I am the technology coordinator for a small (250 student) 4 - 8 school located in a high poverty urban district. We are trying to outfit our school with computers and looking at using NComputing cards to decrease the cost of putting multiple PCs in each classroom. NComputing puts a network card into a desktop box that you can then connect to 3 other monitors, mice, and keyboards. In effect, you get 4 terminals that share the resources of one computer. Supposedly it works fine as long as you aren't using graphically intensive programs. Using this solution we are looking at putting 4 terminals into each of our 10 classrooms for about $15,000 - $17,000. Has anyone used this product? How satisfied were you with it?

We are also looking at purchasing a laptop cart. I know Apple has a solution but I haven't researched many others. Can anyone share experience with purchasing and using a laptop cart?

Tags: labs, laptop carts

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I cannot comment on the laptop cart however the nComputing I can. Our school recently went this direction to save money. First of all, I do not know how much research you have done however after experiencing the situation make sure you get at least a dual core processor (quad is much much better) and as much ram as you can. If not, the entire system will grind to a halt. Yes when students are word processing is does not matter about the processor or ram, however opening up programs, surfing the net, without those upgrades will grind the system to a halt to a point where the computers for a while in my room were not used.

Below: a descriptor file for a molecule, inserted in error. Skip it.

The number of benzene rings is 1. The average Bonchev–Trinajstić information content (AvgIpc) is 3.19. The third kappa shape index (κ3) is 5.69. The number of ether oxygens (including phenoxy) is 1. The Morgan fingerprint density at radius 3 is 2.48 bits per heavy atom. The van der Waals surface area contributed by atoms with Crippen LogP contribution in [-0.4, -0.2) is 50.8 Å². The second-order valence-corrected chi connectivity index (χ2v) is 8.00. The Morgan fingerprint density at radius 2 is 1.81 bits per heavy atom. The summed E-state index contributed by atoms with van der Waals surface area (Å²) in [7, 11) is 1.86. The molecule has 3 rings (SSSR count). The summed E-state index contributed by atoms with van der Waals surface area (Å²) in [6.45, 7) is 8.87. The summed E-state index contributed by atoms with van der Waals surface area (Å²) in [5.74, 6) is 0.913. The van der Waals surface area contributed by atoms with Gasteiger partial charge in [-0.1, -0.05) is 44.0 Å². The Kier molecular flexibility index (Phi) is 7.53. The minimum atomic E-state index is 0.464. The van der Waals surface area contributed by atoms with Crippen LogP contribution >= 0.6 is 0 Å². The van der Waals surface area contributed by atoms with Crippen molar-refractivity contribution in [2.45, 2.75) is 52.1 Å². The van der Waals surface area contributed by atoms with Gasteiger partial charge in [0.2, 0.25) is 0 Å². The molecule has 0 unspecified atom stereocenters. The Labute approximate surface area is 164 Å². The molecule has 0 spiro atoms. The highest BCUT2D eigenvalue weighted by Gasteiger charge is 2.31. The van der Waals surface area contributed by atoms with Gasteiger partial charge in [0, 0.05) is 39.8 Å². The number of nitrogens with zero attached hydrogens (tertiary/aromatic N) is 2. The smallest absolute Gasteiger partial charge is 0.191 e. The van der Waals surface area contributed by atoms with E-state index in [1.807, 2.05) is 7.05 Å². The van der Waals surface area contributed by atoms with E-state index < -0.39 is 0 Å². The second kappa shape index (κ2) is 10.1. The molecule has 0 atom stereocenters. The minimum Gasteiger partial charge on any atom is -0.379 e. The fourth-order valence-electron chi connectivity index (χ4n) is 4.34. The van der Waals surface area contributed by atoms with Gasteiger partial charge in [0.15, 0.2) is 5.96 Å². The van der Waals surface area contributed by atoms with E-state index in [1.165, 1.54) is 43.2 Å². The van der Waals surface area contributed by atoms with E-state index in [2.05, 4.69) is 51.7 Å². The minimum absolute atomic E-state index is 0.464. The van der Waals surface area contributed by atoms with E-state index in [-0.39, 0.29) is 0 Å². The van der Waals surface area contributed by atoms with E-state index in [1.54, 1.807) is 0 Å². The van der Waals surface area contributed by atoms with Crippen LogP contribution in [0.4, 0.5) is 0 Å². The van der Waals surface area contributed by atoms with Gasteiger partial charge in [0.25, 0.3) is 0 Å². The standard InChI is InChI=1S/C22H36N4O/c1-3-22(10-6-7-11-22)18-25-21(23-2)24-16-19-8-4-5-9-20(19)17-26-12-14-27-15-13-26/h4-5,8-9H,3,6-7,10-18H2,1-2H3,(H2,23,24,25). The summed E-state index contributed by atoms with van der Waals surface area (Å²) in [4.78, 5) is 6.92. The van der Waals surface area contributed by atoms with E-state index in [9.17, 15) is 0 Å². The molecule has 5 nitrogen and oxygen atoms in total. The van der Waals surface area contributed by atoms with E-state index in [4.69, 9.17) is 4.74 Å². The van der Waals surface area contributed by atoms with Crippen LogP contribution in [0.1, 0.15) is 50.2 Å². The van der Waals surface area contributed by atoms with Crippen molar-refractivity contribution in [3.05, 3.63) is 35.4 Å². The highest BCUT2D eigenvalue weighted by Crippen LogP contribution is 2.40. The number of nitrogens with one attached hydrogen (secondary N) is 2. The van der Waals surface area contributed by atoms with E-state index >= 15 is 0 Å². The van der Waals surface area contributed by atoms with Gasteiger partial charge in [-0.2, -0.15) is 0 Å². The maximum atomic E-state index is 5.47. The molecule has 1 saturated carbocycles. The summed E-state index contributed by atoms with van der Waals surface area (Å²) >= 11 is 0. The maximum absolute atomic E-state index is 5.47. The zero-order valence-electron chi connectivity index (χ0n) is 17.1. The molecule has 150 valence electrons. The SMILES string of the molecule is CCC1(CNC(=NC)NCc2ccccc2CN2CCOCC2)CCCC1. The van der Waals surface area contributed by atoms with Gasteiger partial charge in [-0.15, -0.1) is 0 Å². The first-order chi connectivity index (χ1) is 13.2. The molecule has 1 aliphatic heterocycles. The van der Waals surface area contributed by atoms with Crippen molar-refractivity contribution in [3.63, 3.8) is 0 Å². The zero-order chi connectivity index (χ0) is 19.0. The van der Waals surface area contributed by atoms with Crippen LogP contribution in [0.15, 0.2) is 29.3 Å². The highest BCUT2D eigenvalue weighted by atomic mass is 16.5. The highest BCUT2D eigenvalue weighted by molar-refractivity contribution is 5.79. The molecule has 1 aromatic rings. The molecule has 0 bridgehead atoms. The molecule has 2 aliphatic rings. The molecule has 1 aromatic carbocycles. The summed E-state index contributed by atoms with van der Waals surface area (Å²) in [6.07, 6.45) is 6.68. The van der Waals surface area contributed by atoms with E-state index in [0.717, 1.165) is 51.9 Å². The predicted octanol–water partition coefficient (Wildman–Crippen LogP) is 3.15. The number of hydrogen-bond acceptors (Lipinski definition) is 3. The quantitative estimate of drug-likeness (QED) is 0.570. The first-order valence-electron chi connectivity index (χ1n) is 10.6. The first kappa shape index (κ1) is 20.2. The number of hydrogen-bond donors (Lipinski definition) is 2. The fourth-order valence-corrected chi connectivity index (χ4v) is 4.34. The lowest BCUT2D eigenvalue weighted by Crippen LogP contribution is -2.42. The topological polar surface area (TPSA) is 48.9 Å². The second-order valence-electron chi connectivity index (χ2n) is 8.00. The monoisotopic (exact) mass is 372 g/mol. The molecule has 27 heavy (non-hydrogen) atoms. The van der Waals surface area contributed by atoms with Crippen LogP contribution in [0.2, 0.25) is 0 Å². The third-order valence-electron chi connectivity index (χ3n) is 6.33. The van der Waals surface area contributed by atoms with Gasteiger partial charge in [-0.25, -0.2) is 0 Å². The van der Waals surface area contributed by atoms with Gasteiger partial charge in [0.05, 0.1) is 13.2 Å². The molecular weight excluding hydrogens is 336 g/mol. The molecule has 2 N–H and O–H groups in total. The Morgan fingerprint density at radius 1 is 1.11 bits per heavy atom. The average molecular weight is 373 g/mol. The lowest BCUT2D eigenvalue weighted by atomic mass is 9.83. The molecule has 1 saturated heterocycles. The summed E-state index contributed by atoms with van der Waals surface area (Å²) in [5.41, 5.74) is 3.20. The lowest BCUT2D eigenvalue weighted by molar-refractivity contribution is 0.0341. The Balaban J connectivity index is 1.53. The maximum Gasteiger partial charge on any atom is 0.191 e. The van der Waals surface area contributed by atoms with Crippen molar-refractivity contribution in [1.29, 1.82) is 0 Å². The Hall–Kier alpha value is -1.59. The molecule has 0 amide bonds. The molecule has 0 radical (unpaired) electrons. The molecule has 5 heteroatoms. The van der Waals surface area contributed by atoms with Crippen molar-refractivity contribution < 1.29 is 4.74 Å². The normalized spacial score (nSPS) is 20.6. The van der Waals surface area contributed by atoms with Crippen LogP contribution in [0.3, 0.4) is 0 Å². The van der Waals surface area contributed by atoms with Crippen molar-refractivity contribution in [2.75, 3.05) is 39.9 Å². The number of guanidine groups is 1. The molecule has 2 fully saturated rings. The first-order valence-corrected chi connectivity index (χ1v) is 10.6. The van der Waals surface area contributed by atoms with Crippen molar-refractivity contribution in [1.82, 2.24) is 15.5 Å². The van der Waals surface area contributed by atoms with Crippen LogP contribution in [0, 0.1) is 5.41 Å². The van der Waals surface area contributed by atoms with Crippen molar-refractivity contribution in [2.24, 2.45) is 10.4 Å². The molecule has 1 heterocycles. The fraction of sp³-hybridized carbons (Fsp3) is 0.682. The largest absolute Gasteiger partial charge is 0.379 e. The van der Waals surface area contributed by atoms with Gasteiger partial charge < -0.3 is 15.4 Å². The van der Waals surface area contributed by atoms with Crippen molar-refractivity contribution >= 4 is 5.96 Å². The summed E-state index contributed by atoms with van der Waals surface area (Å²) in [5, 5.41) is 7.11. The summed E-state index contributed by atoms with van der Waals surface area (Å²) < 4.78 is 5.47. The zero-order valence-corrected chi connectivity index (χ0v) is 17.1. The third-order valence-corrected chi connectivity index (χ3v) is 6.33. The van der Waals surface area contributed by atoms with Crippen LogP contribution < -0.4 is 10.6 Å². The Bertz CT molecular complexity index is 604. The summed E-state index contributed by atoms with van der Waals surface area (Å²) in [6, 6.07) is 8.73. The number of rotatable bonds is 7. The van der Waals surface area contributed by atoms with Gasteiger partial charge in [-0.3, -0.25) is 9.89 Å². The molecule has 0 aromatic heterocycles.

Do you think 1 GB of RAM is enough or should I push for 2 GB?
I think our district went to 2 gigs. I could find out though.

As well, other things need to be considered. We had a school do a test of the machines, needed to lock kids out, they were shutting down each other. Then software runs way different, we are still learning. E.g. for some reason Google Earth will not run properly or at all on a nComputing station, Windows Movie Maker, can only run on one station not all four... Just little things like that.
I checked this morning, we are running at least 2 gig of ram, and we still see some slow down during logins and such. However could be the scripts during that time that is causing the problem.
You might also consider using thin clients and streaming from a server which is a further evolution. Here is an Australian school that is using it. Of course, if the server goes down, you have problems :)
The article itself is now two years old but if you like I can send you the email of the IT manager there.
We are also going to be implementing this NComputing solution next school year. We demoed the product and really liked it. We will see how it goes next year with a small group of pilot teachers. It seems like a very cost effective product. I guess we will see if it's worthwhile after we use it with more students and teachers. I believe St. Joseph Univ. is using the solution and give it high ratings.

As for the laptop carts, I would definitely stick with the Mac Solution. Apple is extremely supportive and the computers are very powerful. The computers and carts may be more expensive, but are worth it. If you are a PC district you might want to look into better quality wireless hubs. We upgraded since the airports weren't working very well for us. We are a PC district useing Macs without a Mac server and it is working well. It may be in your best interest to investigate a lease option with Apple reps. Laptops are numbered so its easy to count and collect after each use. Students in each class are assigned one computer by # so that they are responsible for it's condition before and after use. It makes it easier to manage problems with some students. We also use a software application called SynchronEyes to keep an eye on students as well as send files, take control of student computers for demo, and locking computers or internet. Great way to communicate and manage student activities.